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When Utah artist Trent Alvey visited the Asayo's Wish orphanage in terror-torn northern Uganda, she had only one question in mind: "How do people with such a terrible history and bleak future get up every day?"

The 150 children at the center were orphaned near the end of more than two decades of horrific violence under Joseph Kony and The Lord's Resistance Army. They had seen their families tortured and killed during Kony's campaign that enslaved tens of thousands of children. Alvey, a well-known Salt Lake City artist, fears she will carry a lifelong burden simply from having heard their stories.

She set out for the orphanage last year with a vague idea for an art project and a huge "black hole" bag stuffed with scraps of cloth, scissors and needle and thread. She had little planned other than the idea of turning the bag's contents over to the children and seeing what happened.

What followed gave her hope for far more than her impromptu project. The children organized themselves into work groups. Small hands took Alvey's scraps and began stitching and binding them together with raw local materials — taro root, sticks, scraps of foam rubber from discarded mattresses — to create tiny figurines that Alvey calls fetish dolls.

"They loved getting their hands on raw materials," she says. "They got it. No second guessing, just pure creative innovation."

Those dolls, created as a collaboration among many of the children, are the basis of "Touched by Fireflies," an exhibit opening Friday, April 15, at the 15th Street Gallery. The show also will include work by seven Utah artists, including Alvey, exploring the power of children to restore hope against Uganda's backdrop of seemingly boundless brutality and evil.


Horror lurks in the shadows • During an interview, Alvey holds the Barbie-size fetish dolls up against her series of large paintings the children's art inspired.

"My idea was to capture the gesture," the artist said of a doll with its twig arm arching upward. "Look at the gesture. It's fabulous. It captures the hope and optimism of these kids."

Sarah Asayo, whose family fled Uganda when she was a child, joined with two friends to found the orphanage five years ago. Alvey's simple project had a therapeutic impact on the kids, she says.

"The children poured their souls into the art that they created," Asayo says. "And it is something the children love. It helps the children emotionally."

But Alvey also notes that the dolls — bound with twine and wire, some with the stumps of twigs poking through the ragged material, others with macabre masklike faces — also carry a chilling element of horror, perhaps a memory of the brutality the children witnessed. Alvey calls this hint of darkness "the primal element."

Their families were the victims of The Lord's Resistance Army, a bizarre Christian sect that raged through northern Uganda beginning in the late 1980s, murdering and torturing adults and enslaving children, many to fight as child soldiers, the girls for sex slaves. Kony is now in hiding, but his legacy lives on in northern Uganda through the mutilated survivors, widows and orphans. The Asayo's Wish orphanage cares for 150 of the 60,000 children left orphaned by the LRA.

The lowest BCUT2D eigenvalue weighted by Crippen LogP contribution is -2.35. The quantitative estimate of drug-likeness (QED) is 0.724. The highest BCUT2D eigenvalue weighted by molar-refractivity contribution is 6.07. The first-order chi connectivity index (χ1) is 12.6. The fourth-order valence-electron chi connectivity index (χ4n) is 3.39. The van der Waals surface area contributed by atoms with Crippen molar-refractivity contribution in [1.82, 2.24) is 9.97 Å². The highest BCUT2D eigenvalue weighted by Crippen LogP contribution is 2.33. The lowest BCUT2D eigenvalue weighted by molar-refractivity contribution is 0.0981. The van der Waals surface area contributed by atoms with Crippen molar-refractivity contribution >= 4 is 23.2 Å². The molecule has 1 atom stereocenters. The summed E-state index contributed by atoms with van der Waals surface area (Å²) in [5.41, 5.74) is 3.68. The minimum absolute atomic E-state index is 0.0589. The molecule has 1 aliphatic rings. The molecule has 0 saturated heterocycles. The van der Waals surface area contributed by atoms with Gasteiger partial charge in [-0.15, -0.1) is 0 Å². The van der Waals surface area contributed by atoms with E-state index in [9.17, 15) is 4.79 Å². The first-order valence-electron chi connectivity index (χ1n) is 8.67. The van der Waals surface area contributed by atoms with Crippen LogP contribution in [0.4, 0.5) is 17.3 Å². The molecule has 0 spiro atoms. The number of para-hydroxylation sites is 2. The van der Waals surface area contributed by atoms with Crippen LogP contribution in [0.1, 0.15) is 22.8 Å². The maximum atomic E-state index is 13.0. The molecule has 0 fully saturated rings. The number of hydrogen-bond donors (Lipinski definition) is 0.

Endless tragedy • Most of the proceeds of "Fireflies" will go to the Asayo's Wish Foundation in Uganda, with direct donations to the child artists, and to meet a goal of making the orphanage self-sufficient. The children already have formed after-school clubs that raise chickens to generate income.

When confronted by a world torn with endless violence and tragedy, Alvey acknowledges that Americans are often paralyzed about how to help. "It's overwhelming," she said. "It makes you afraid to jump in. Certainly, there's not much one person can do."

Asayo says the impact may seem small, but it's important to individuals. "I don't have any misconceptions that I'll change the world, but it will make a difference to these kids. And I know where every dime goes. It's like a microloan project."

Alvey expected to return from Uganda overwhelmed, but says instead she feels optimistic. "After what those children have gone through, their joy is intact."

Fetish Doll Project

Exhibit and fundraiser for Asayo's Wish Foundation. The work of seven Utah artists will also be on display: Trent Alvey, John Sproul, Susan Beck, Jenevieve Hubbard, Lenka Konopasek, Steven Larson and Justin Diggle.

When • Opening reception Friday, April 15, 6-9 p.m. during Salt Lake Gallery Stroll; hangs through May 15.

Where • 15th Street Gallery, 1519 S. 1500 East, Salt Lake City

Exhibit information •

Orphanage information •

More local arts and activism projects • The Mondo Art Project teams with schools and organizations to give children a voice through art in Uganda, Cambodia, Nepal, Thailand and Peru. Future trips include Colombia and the Navajo Nation.